US 3273575 A
Description (OCR text may contain errors)
Sept. 20, 1966 T. R. ALDRICH 3,273,575
ATTACHMENT FOR CRUTCHES AND LIKE WALKING AIDS Filed June 29, 1964 INVENTOR. THOMAS RALDRICH,
AYTORN EV United States Patent M 3,273,575 ATTACHMENTS FOR CRUTCHES AND LIKE WALKING AIDS Thomas R. Aldrich, 1151 Windsong Lane, Siesta Key, Sarasota, Fla. Filed June 29, 1964, Ser. No. 378,913 1 Claim. (Cl. 135-62) This invention relates to attachments for crutches, canes and like devices for assisting invalids and others in walking.
Most canes and crutches include an elongated support structure having a ground-engaging lower end portion provided with a small diameter tip, which is covered with rubber or other similar material, and which engages the ground or other surface, when the user is walking. This design is acceptable when the surface being traversed is relatively firm. With a crutch or cane tip carrying the load of the weight of the user, considerable pressure is exerted upon the surface being traversed. This is of little consequence on floors, sidewalks, and other firm surfaces. An entirely different situation arises, however, when the user desires to traverse sand, snow, mud, or other relatively soft surfaces.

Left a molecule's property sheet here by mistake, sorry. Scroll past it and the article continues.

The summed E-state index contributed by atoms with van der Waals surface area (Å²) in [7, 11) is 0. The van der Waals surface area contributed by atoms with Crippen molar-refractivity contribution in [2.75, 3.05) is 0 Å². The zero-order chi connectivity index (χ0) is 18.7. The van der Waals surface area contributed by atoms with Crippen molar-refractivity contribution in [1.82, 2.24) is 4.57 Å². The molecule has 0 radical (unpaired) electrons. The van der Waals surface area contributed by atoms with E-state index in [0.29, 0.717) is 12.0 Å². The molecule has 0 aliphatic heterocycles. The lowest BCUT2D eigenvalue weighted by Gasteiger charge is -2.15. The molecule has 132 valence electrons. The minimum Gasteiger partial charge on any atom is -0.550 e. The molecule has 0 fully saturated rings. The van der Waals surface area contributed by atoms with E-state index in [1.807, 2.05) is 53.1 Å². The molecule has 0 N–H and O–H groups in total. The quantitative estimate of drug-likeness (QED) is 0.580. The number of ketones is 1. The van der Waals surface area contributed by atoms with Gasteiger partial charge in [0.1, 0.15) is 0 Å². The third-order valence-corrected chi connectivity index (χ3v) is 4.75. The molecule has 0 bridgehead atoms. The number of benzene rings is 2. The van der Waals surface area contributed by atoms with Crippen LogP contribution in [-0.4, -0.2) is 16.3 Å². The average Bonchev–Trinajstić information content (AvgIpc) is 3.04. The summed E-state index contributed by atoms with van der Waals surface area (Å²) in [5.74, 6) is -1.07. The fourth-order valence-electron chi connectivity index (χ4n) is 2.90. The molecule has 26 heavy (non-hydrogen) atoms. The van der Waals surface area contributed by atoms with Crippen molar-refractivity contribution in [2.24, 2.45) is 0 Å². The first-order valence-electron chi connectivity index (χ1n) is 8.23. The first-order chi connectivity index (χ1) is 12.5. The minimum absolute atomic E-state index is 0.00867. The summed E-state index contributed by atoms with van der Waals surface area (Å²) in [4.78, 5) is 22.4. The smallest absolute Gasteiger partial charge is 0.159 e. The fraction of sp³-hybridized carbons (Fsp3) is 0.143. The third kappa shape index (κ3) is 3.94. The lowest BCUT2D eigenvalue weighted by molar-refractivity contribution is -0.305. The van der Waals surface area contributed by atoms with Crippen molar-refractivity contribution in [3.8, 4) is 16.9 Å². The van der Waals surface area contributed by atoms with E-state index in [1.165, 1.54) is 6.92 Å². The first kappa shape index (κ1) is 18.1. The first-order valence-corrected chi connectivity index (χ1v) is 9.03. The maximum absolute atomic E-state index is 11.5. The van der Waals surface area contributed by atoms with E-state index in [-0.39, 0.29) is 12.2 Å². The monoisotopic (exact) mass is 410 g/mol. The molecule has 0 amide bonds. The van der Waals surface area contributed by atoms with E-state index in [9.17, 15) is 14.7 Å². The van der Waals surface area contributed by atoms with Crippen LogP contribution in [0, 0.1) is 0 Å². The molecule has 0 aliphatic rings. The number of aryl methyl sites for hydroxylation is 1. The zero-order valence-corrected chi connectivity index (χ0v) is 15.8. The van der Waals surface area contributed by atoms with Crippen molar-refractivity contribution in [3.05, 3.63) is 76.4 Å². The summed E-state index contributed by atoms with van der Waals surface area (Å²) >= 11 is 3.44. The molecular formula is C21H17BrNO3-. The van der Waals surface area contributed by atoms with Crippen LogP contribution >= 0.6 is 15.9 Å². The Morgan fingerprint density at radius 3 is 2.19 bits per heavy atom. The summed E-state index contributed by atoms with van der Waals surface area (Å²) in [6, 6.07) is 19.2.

One object of the present invention is to provide a device which will permit the user to Walk upon relatively soft surfaces.
Another object is to provide such a device which will not trip or otherwise cause the user difficulty, when the device is attached to the tips of the canes or crutches.
A still further object is to provide a device which will permit normal use of canes or crutches, when the user is traversing a relatively firm surface.
The device is removable so that it may be attached to the cane or crutch, when the user anticipates need therefore and can be removed when such need is not contemplated. A still further object is to provide a device, which can be used with the present canes and crutches.